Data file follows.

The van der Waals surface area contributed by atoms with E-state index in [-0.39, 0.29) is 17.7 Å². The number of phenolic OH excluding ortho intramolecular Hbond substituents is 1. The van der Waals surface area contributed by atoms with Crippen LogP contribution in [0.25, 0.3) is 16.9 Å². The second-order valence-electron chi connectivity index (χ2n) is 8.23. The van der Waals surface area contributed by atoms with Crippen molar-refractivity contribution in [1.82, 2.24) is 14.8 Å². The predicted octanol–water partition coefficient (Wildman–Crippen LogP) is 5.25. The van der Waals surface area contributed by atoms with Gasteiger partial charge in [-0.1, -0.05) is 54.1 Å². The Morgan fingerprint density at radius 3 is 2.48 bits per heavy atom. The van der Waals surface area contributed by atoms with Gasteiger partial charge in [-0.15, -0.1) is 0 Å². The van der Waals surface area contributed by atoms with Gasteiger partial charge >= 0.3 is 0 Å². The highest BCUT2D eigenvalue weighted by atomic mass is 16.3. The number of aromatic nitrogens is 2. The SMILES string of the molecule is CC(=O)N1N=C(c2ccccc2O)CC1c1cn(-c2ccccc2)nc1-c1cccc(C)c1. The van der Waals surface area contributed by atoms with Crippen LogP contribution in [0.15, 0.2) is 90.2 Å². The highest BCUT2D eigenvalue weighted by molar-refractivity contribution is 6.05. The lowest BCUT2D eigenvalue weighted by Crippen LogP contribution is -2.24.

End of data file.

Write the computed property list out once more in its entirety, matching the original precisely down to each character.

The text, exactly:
The van der Waals surface area contributed by atoms with E-state index in [-0.39, 0.29) is 17.7 Å². The number of phenolic OH excluding ortho intramolecular Hbond substituents is 1. The van der Waals surface area contributed by atoms with Crippen LogP contribution in [0.25, 0.3) is 16.9 Å². The second-order valence-electron chi connectivity index (χ2n) is 8.23. The van der Waals surface area contributed by atoms with Crippen molar-refractivity contribution in [1.82, 2.24) is 14.8 Å². The predicted octanol–water partition coefficient (Wildman–Crippen LogP) is 5.25. The van der Waals surface area contributed by atoms with Gasteiger partial charge in [-0.1, -0.05) is 54.1 Å². The Morgan fingerprint density at radius 3 is 2.48 bits per heavy atom. The van der Waals surface area contributed by atoms with Gasteiger partial charge in [-0.15, -0.1) is 0 Å². The van der Waals surface area contributed by atoms with Gasteiger partial charge >= 0.3 is 0 Å². The highest BCUT2D eigenvalue weighted by atomic mass is 16.3. The number of aromatic nitrogens is 2. The SMILES string of the molecule is CC(=O)N1N=C(c2ccccc2O)CC1c1cn(-c2ccccc2)nc1-c1cccc(C)c1. The van der Waals surface area contributed by atoms with Crippen LogP contribution in [0.15, 0.2) is 90.2 Å². The highest BCUT2D eigenvalue weighted by molar-refractivity contribution is 6.05. The lowest BCUT2D eigenvalue weighted by Crippen LogP contribution is -2.24.